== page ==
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In Nepal life goes on, but recovery is slow

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In Nepal life goes on, but recovery is slow


Nepal is remembering the victims of the deadly, twin earthquakes which battered the country almost a year ago.

More than 9,000 people died and almost a million homes were damaged when two huge tremors struck within the space of 17 days.

Life is still far from normal.

“Nobody’s helping us in the process of building or reconstructing our homes,” said Purba Namjel Tamang, who lives in Ne Sing villiage, in Langtang. The government told us they would give us 200,000 rupees (around 1,700 euros) but we’ve been waiting so long, what’s going on?”

The Himalayan nation’s crippled economy has still not recovered from the magnitude 7.8 and 7.3 tremors.

NGO worker Surya Bahadur Pariyar said most help is coming from outside the government:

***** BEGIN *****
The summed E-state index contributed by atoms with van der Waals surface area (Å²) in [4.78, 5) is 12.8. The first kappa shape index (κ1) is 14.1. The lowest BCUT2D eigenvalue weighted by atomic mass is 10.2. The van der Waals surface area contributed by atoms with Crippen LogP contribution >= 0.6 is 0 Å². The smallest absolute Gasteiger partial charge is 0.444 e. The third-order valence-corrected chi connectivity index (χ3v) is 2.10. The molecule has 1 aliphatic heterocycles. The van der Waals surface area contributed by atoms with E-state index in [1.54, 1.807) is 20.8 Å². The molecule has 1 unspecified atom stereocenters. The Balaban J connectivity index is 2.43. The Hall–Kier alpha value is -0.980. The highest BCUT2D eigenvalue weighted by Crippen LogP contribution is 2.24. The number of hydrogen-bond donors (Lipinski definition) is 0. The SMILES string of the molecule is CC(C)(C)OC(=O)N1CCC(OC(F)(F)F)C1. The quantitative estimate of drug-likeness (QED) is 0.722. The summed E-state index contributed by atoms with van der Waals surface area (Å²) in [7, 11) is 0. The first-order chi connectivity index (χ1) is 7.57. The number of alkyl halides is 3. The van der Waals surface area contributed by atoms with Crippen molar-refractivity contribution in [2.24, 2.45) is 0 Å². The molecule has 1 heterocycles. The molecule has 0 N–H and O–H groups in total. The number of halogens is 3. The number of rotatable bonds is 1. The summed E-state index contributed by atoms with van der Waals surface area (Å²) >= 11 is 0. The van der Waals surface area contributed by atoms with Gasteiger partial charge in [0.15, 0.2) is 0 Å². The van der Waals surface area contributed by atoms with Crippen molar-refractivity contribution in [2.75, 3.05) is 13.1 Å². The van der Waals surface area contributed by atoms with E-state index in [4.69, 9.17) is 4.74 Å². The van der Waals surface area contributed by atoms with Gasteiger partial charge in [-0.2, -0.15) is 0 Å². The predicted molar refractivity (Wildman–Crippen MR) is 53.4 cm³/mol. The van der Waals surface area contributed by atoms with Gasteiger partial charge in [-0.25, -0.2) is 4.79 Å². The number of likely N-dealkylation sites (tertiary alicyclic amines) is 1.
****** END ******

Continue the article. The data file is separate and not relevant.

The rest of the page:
“I don’t believe in the government also because since one year if we compare in every earthquake victim areas most of the people get most of the contribution, any kind of contribution – like food, like tents, like zinc for making the roof also – they will get it from some Nepali (civil) organisations, some religious societies as well and some international organisations also.”

Reports suggest around one in seven people are still living in temporary accommodation.

Durga Devi, from Solukhumbu district, is living in a makeshift camp.

“As I entered my house after the earthquake, I saw my daughter-in-law buried under the debris, and everything around her collapsed. I grabbed hold of my granddaughter, who was also buried under the rubble in the house, and then came out to the field. From that day on we have not reentered the house,” she explained.

Tourism, a key money-earner for Nepal, has been devastated, with world heritage sites and the mountaineering and trekking industry being dealt a severe blow.

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